Norfolk park-and-ride fares could rise by over 20pc with Oyster-style smartcard
- Credit: Archant Norfolk 2011
Fares on Norfolk's park and ride services could rise by more than 20pc across the board under plans proposed by the county council.
The introduction of an Oyster card-style pass would see an overhaul of the pricing and passengers paying a premium to travel at peak times, with those not using the smartcard system faced with fare rises of more than 40pc.
Objectors say the increases are unreasonable and could result in people getting back into their cars to save money, but the council's transport chief has pledged to protect the service.
A public consultation is open until July 16 for people to give their views on the proposed fare increases and changes to the ticketing system.
Passengers would be incentivised to pay by smartcard, with an adult return ticket at peak times, currently £2.40, being replaced with an unlimited travel day ticket costing £3 or £3.50 if paid in cash.
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Peak fares would apply before 9.30am and between 4pm and 6pm, with the cost of a peak four-week ticket climbing from £41 to £57.50 – up 40pc – and an annual pass from £410 to £500, a rise of 22pc.
Currently up to four children under 16 can travel for free with a paying adult but under the proposals all children over five years old would pay. The fare for concessions would also rise from £1.10 to a cash price of £1.70 – a rise of nearly 55pc – or £1.50 on a smartcard, up 36pc.
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Norfolk County Council says that the changes will mean that the most frequent travellers pay less than occasional users, and that the prices are structured to encourage people to use the quicker and more efficient smartcard system.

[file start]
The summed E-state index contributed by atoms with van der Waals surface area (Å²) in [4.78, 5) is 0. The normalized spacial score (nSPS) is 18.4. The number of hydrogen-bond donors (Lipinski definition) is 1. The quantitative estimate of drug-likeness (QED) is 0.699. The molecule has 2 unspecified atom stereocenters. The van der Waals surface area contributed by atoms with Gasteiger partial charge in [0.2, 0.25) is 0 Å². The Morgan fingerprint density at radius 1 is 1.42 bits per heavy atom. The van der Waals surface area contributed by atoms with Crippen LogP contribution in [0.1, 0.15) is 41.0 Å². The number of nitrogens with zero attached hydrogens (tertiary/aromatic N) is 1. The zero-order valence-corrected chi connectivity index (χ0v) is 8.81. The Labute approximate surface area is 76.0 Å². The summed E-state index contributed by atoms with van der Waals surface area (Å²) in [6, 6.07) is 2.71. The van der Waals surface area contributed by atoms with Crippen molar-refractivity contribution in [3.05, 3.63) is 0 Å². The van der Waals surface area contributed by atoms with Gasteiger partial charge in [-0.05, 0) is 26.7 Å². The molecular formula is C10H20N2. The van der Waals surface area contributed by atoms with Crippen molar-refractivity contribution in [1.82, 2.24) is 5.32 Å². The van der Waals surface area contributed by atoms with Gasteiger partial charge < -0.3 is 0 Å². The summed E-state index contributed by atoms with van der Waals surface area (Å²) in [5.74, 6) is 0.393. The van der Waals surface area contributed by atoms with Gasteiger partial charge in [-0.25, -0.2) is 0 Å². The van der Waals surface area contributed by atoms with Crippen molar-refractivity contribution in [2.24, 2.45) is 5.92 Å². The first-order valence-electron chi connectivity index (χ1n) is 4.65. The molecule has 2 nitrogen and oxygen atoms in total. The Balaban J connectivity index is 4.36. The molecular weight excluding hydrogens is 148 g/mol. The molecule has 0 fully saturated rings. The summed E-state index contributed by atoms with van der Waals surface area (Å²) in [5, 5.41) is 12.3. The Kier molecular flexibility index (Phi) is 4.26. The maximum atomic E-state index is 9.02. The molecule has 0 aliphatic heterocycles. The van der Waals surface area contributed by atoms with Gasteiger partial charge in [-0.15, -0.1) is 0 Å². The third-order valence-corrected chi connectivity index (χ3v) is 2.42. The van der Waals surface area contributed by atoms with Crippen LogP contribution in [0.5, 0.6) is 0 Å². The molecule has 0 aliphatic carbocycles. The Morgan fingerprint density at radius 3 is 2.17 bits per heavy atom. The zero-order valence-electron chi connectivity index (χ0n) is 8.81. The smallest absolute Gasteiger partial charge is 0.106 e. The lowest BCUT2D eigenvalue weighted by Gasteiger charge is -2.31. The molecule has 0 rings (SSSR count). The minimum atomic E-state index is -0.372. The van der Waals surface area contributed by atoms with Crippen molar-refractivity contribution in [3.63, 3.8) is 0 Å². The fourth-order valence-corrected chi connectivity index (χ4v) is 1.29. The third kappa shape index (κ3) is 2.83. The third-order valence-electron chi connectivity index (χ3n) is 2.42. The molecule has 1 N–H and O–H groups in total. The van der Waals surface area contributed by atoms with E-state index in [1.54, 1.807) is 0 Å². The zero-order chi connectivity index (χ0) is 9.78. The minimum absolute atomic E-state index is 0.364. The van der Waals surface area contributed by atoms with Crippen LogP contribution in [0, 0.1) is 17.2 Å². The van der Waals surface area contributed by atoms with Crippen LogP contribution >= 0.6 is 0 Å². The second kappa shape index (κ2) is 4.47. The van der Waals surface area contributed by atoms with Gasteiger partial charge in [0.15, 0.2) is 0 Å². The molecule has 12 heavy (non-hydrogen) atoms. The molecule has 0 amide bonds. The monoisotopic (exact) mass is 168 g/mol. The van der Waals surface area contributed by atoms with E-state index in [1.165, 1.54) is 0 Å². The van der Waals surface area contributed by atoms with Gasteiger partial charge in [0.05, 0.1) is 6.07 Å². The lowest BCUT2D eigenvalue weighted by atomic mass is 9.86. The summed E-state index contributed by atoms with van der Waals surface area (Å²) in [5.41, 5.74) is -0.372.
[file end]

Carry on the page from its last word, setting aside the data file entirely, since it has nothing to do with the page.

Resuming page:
David Harrison, Norfolk County Council's cabinet member for environment, transport, development and waste, said the proposals were 'a question of realism' and the fare rises were necessary because of budgets being cut elsewhere.
But he added: 'We are very much in favour of keeping the park and ride going, and anything that might impinge upon that would need to be looked at.'
The changes will also see the introduction of a 25pc discount for 16 to 19-year-olds to support them into college and work, but the removal of the cut-price 'cycle and ride' tickets for cyclists, due to the 'small but consistent abuse' of the fare by people claiming it illegitimately, said the council.
Andrew Boswell, the Green party spokesman for transport, said the smartcard system would help to coordinate public transport in the county, but warned that steep fare increases could jeopardise one of the county council's most successful schemes.
'I think that it's really bad news – these sort of increases are just too high and penalise people who are trying to use public transport and stay out of their cars,' he said.
'The Norwich park and ride has been a success story and it's one of the things that, 10 years ago, the council did very well in starting.
'It would be a tragedy if people began moving away from it. I hope the new administration will find ways to protect this service.'
Passenger Jon Sawyer-Stone has used the park and ride service for 11 years to travel from his home near Aylsham to work in Norwich.
Under the plans, the cost of his 10-day ticket would increase from £22 to £27 – a rise of 23pc, which he said would force him back into his car to commute.
'It's cheaper for me to drive my seven-seater estate car into the city and park at work than stay on the park and ride with these price rises,' said the 47-year-old IT manager.
'I know we have to pay going rate, but it just seems unfair to put these prices up this much above inflation.
'I'm a big supporter of the park and ride and feel passionately about it. I've used every single site at one time or another. I think it's an excellent idea but if it's not economical you cannot expect people to use it.'
The smart cards are being paid for by a central government grant, announced in February, and will be introduced on park and ride buses with a view to fitting every bus in the county with the technology by 2015.
You can have your say on the plans by writing to Mrs L Page, Department of Legal Services, Norfolk County Council, County Hall, Martineau Lane, Norwich, NR1 2DH or emailing firstname.lastname@example.org by July 16.